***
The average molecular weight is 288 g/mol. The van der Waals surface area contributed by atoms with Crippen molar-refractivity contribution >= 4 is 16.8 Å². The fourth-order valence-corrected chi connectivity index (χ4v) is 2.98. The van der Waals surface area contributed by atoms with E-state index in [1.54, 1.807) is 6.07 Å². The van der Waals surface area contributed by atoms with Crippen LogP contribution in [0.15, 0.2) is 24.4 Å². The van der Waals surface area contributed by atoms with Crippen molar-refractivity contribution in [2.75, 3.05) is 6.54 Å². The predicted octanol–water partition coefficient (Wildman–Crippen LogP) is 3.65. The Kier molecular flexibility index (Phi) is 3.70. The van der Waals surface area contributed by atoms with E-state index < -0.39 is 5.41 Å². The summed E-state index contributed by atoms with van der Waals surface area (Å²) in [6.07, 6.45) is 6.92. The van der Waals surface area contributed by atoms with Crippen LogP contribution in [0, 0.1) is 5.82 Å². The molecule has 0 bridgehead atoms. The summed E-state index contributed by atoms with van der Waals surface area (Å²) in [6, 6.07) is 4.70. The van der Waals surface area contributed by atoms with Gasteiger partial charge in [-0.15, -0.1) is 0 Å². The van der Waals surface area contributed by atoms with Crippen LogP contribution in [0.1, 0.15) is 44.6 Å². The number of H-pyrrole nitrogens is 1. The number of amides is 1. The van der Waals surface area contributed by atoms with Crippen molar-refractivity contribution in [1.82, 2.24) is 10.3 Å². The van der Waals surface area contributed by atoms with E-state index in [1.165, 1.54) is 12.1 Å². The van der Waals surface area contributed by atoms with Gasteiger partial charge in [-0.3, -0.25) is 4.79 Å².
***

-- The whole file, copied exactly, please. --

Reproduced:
The average molecular weight is 288 g/mol. The van der Waals surface area contributed by atoms with Crippen molar-refractivity contribution >= 4 is 16.8 Å². The fourth-order valence-corrected chi connectivity index (χ4v) is 2.98. The van der Waals surface area contributed by atoms with E-state index in [1.54, 1.807) is 6.07 Å². The van der Waals surface area contributed by atoms with Crippen LogP contribution in [0.15, 0.2) is 24.4 Å². The van der Waals surface area contributed by atoms with Crippen molar-refractivity contribution in [2.75, 3.05) is 6.54 Å². The predicted octanol–water partition coefficient (Wildman–Crippen LogP) is 3.65. The Kier molecular flexibility index (Phi) is 3.70. The van der Waals surface area contributed by atoms with E-state index < -0.39 is 5.41 Å². The summed E-state index contributed by atoms with van der Waals surface area (Å²) in [6.07, 6.45) is 6.92. The van der Waals surface area contributed by atoms with Crippen LogP contribution in [0, 0.1) is 5.82 Å². The molecule has 0 bridgehead atoms. The summed E-state index contributed by atoms with van der Waals surface area (Å²) in [6, 6.07) is 4.70. The van der Waals surface area contributed by atoms with Gasteiger partial charge in [-0.15, -0.1) is 0 Å². The van der Waals surface area contributed by atoms with Crippen LogP contribution in [0.1, 0.15) is 44.6 Å². The number of H-pyrrole nitrogens is 1. The number of amides is 1. The van der Waals surface area contributed by atoms with Crippen molar-refractivity contribution in [1.82, 2.24) is 10.3 Å². The van der Waals surface area contributed by atoms with E-state index in [1.165, 1.54) is 12.1 Å². The van der Waals surface area contributed by atoms with Gasteiger partial charge in [-0.3, -0.25) is 4.79 Å².